"Our generation of gatekeepers works in similar but upgraded fashion because nowadays political heavens are seasonal. During the anti-corruption season one just has to bring proof that they have condemned corruption using private media and they get into heaven or else go to hell."

He said during the anti-violence season one has to produce a photograph of their swollen face, torn shirt or any bruised body parts and argue that such was a product of political machinations- then you get into heaven or else go to hell.

"During the human rights season one has to prove that you have been arrested for violating Public Order and Security Act (POSA), Access to Information and Protection of Privacy Act (AIPPA), the Code of Conduct for the Criminal Procedure and Evidence Act (CPEA) and so on. We have thus become a generation that celebrates victimhood to the extent that we have placed victim hood as a key quality of leadership, friendship etc," Bajila said.

"At the summit of our politics, these seasons come at once and during those times less and less people are disqualified from our imaginary heaven. One reason why it becomes difficult to disqualify people is that we always miss one question. For example, during the violence season admission to heaven is on account of victim hood but no question is asked whether or not you have ever committed violence."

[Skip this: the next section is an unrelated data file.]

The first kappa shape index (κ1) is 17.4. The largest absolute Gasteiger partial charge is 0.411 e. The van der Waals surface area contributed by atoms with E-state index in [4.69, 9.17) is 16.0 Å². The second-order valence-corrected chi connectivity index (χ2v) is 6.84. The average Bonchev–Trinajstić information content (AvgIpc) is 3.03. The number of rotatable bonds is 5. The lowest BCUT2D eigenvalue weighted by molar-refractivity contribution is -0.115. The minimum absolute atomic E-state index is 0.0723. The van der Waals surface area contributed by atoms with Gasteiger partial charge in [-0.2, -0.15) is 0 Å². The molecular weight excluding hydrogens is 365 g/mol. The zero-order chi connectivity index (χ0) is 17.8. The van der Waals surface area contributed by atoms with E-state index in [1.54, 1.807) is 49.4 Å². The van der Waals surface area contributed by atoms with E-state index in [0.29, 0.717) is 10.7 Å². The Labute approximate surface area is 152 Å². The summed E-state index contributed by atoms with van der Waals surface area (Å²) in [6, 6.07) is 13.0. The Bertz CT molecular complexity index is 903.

Bajila said the same goes with the corruption and other seasons.

"The final analysis is that Zimbabwe is in a crisis and the crisis is that there is no struggle. There is nothing our people want to change. If there is someone who is violent, we hate them not the violence, so we do all we can to replace them by another violent one. If another comes with a non-violence gospel we chide and reduce them to nothing," he said. "We have all sorts of non-violence, anti-corruption, non-discrimination, democratic and peacemaking organisations in our society but still non-violence, anti-corruption, non-discrimination, democracy and peacemaking remain bookish and academic politics. Such defines the absence of a struggle in Zimbabwe."

He said no month passes without a conference, summit, symposium or forum where there are discussions on institutional capacity, collective decision making and representative democracy in our country yet no month passes without evidence of attendants of these summits doing exactly the opposite of what people idealise.

"Millions want to be associated with this strongman or that one. Forget about strong institutions with internal capacity for fundraising, dispute resolution, perpetual succession and so forth- we want strong leaders. Those who challenge the strength of institutions and prove that they can be stronger than the institutions they belong to are heroes," he said.

"Munyaradzi Gwisai, tried it and failed where is he? Where is Susan Makwavarara? Interestingly there are some who have successfully stood against the institutions they belong to and today they are celebrated from Plumtree to Nyanga and even from London to Washington.."

Source - Byo24News